Every Type of Football Party You and Your Friends Need to Throw This Fall

Jeremy Nguyen/Thrillist

You’ve seen it before: The cold nachos. The limited seating. The sad crowd huddled around a tiny flat-screen. These are the hallmarks of your average football party and it’s absolutely no way to enjoy America’s favorite sport. But fear not, because this guide is anything but average. Here you’ll learn how to throw the best parties all season long, from 12-hour marathons that will test your hosting endurance to loading all of your friends onto the ultimate party bus.

Party 1: Your Best Tailgate Ever

You know the tailgate routine: burgers, Bud Light, debating uncle Frank on the best quarterback in the league, repeat. This is about revamping the standard pre-game ritual and making you a parking lot legend.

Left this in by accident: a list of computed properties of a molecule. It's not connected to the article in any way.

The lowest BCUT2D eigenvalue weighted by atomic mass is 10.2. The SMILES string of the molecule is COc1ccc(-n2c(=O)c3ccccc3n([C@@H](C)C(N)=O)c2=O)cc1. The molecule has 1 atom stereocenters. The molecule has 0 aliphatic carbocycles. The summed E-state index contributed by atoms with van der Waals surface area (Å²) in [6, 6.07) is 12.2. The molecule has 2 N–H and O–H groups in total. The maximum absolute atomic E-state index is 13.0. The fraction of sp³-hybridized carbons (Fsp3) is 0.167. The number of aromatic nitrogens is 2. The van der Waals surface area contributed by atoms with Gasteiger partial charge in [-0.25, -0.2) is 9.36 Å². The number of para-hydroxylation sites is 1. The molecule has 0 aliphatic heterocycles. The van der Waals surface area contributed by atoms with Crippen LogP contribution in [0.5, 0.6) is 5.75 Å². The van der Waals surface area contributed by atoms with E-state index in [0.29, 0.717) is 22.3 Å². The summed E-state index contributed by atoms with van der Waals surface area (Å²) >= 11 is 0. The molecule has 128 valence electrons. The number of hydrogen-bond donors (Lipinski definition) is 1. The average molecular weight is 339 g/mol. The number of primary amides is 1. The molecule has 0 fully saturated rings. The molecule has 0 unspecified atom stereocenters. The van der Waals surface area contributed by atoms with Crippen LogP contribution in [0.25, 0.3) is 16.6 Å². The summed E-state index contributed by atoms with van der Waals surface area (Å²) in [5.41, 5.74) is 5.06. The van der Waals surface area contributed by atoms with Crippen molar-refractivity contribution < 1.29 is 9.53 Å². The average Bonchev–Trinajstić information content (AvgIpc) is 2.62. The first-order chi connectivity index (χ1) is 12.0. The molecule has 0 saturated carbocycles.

Best Party For: The tailgate regulars who want to turn up the dial.

Your Game-Day Strategy: You’ve seen the expert-level tailgating setups by now: the trailer that eerily resembles a backyard, the mobile hot tub, the retrofitted school bus that now houses a restaurant-quality grill. Cool, yes, but overkill. Instead of shelling out for the fancy gear, you should be focusing on the three F’s: food, fun, and football. Instead of throwing a bunch of supermarket burgers in the cooler, taking up valuable beer real estate, marinate kebabs overnight and grill them to a perfect medium rare. For fun, skip the cornhole -- or bags, or baggo -- and grab a few of these inflatable wideouts to test your quarterback skills. And if you're planning on spending the whole day at the tailgate before a late kickoff, don’t miss games happening elsewhere in the country just because you’re posted up in the parking lot. Grab a tablet or a laptop and some wireless speakers and stream away. Make sure if you go this route that you bring a device charger that can plug into a cigarette-lighter outlet. And maybe the most precarious problem: making your streaming services, well, stream. Be prepared for the data costs of using your smart phone’s internet. Or, buy a WiFi dongle (to operate as your WiFi antenna) and connect to public, park, or stadium WiFi.

Party 2: The Post-Game Tailgate